Yelling: Especially at younger gymnasts. Unless it's across the gym and the only way to be heard, yelling at a gymnast shouldn't ever be needed.

Forcing gymnasts to do things they don't feel ready to: This causes injuries. Also can cause mental blocks, bad form, and a host of other things.

One single lead coach controlling all the others: One coach should not be consistently correcting the others, yelling at them, etc

Extremely young coaches for the team: High schoolers should not be coaching DP or XCEL. It isn't right and doesn't always go over well with older gymnasts

Constant injuries: It shows kids are performing unsafe skills, and that they aren't being spotted correctly or when necessary

Animosity within the team: If a team atmosphere isn't being encouraged, or at least fighting isn't being stopped, things are going to be crazy

Yes, these are all things I have experienced. I broke an ankle twice and dislocated multiple joints. The whole experience made my trauma, anxiety, and depression worse.
 

PeanutsMom

Proud Parent
Jun 14, 2019
208
If Xcel is a "downgrade" or a threat, that tells you what they think of an entire team of children who expect support and get derision.
That was the attitude of this club. Once you hit optionals the threat to move to XCEL was thrown at the kids daily if they weren't progressing fast enough.
 
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Nov 15, 2022
46
Lots of good points in this thread! The one thing I want to add as a definite red flag: litigious owners and/or parents. Yes, people sue people all the time. But if a gym is constantly dealing with lawsuits, either the gym has nefarious business practices, or parents have unrealistic expectations. Both sides of the coin are red flag territory.
 
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Nov 15, 2022
46
Question for the community: Should a gym lock the doors on former students?

A gym that I attended had a "you are dead to us" mentality with respect to former students. This felt like bullying (and a "red flag") to me. However, I understand that gyms are private businesses and need to control entry for security reasons. They are also competing with local businesses and need to maintain some image of exclusivity.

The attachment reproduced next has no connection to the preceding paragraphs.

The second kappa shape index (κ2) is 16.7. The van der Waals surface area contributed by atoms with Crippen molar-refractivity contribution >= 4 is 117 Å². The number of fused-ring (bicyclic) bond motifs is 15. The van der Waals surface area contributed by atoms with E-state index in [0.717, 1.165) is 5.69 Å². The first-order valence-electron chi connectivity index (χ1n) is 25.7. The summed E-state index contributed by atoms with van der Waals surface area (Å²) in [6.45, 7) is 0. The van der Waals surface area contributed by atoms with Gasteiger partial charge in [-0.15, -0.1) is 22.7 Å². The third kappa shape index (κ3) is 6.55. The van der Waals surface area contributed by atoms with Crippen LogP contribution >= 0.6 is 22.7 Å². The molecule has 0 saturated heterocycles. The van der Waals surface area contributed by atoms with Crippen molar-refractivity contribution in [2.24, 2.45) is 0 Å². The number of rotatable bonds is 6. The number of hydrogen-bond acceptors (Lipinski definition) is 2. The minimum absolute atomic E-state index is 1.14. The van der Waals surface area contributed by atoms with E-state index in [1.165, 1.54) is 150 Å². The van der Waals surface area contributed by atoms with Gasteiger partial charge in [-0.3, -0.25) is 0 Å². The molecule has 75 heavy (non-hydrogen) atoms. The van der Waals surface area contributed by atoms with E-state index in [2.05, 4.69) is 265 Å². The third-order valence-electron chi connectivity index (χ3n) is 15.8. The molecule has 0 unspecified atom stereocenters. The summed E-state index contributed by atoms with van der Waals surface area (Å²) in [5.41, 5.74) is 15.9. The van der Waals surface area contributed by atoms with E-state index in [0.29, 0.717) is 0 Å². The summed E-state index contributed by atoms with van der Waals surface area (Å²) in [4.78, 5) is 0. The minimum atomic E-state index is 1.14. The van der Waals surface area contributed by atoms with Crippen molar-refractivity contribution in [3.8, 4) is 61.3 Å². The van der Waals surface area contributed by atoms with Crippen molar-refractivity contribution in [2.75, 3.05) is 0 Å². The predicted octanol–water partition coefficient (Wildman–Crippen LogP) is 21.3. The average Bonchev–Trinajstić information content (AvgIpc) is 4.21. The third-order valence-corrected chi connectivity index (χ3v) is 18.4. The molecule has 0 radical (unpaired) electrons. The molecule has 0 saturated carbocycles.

What are you thoughts? If a gym permanently bans a former student (either because they quit or switched gyms), is that a "red flag" or just "business as usual"?

---

EDIT for clarity: In a common scenario, the former student is attempting to watch an exhibition or competition that is hosted by the exclusionary gym.
 
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Aussie_coach

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Jan 4, 2008
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Question for the community: Should a gym lock the doors on former students?

A gym that I attended had a "you are dead to us" mentality with respect to former students. This felt like bullying (and a "red flag") to me. However, I understand that gyms are private businesses and need to control entry for security reasons. They are also competing with local businesses and need to maintain some image of exclusivity.

What are you thoughts? If a gym permanently bans a former student (either because they quit or switched gyms), is that a "red flag" or just "business as usual"?

---

EDIT for clarity: In a common scenario, the former student is attempting to watch an exhibition or competition that is hosted by the exclusionary gym.
No way!

When we have a gymnasts leave, the first thing I always say is “the door is open, hope to do you back in the future”.

If they go to another gym I say something like “we do understand, everyone needs to find the best place for their own needs, but if your gymnast ends up not finding what they are looking for, we would love to see then again”.